Rep. Jerry McNerney, D-Pleasanton
(District includes Lodi area)
“I was at home in Pleasanton when my son Michael, a reserve officer in the Air Force who joined because of 9/11, called and told me the news. Over a decade ago, Michael also called and told me about the tragedy that was unfolding on Sept. 11, 2001.
“President Obama, Leon Panetta, Robert Gates and countless members of our armed services and intelligence services deserve outstanding credit for bringing Osama bin Laden to justice 10 years after the nefarious attacks of 9/11. Americans who have lost loved ones or have been wounded fighting for our great country can now rest easier knowing bin Laden is dead.
“This is a significant victory in the war against terror. This does not, however, mean the end of the threat from al Qaeda and other terrorist organizations. We must remain vigilant and continue our efforts to fight terrorism and protect our citizens at home and abroad.”
Rep. Dan Lungren, R-Gold River
(District includes Galt)
“The horrific tragedy of Sept. 11 was the main reason I felt the need to return to public service. In a region of Pakistan, the mastermind of that crime and the leader of the al Qaeda terrorist network, Osama bin Laden, has been killed. I am pleased to hear this news.
“This is a strong reminder that actionable intelligence is the key to success in these types of operations. It is important we keep this in mind as we look at extending elements of the Patriot Act.
“I would like to commend the hard work of the intelligence community, Special Forces personnel and all of our military service members for their tireless efforts in serving justice for the American people.”
Council of American-Islamic Relations — Sacramento Valley
“We were shocked when we saw the news. After 10 years, it finally happened. We applaud President Obama. Bin Laden was not a Muslim leader, did not represent Islam and we are not at war against Islam.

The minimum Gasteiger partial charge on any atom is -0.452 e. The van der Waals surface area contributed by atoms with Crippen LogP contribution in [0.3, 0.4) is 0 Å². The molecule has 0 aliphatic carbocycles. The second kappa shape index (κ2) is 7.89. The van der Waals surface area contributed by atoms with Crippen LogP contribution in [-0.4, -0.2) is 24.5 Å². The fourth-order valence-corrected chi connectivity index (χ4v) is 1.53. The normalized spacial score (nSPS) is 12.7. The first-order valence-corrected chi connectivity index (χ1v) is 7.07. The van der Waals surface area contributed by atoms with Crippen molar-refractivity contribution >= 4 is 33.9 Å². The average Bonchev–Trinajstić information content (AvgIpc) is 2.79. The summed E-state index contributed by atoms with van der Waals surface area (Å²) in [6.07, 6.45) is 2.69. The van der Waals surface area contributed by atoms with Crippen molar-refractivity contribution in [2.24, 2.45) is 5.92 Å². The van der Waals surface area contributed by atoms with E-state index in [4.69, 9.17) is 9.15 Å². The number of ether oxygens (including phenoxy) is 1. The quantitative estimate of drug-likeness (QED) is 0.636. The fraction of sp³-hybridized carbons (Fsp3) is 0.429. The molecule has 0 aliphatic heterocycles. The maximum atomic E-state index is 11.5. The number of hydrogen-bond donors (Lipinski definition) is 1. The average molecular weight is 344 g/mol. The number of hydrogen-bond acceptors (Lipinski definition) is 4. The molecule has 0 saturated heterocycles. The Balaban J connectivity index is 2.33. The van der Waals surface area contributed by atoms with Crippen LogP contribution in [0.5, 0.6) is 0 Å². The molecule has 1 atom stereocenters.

“It is not just bin Laden’s death, but the upspring of revolution in the Middle East (that) shows they’re goin to bring change by peaceful means.
“(Bin Laden’s) support had been dwindling. We have been able to really diminish his capacity to carry out any attacks.”
Lodi Mayor Bob Johnson
“It’s a terrible thing to say, but I think it’s absolutely wonderful. The man is a mass murderer, and I can’t see having any sympathy that the man is gone.”
Galt Mayor Barbara Payne
“I was, of course, thrilled, happy that we were able to kill Osama bin Laden ... I felt like it was important that the United States shows its strength and that we are not going to turn our back when our country is threatened.
“I also was concerned about Pakistan. It seems that where he has been living in luxury for all this time, it sounds like the Pakistani politicians knew that he was there. Obviously, they are not a very good friend of the U.S., and that bothers me, too.”
Contact reporter Ross Farrow at firstname.lastname@example.org.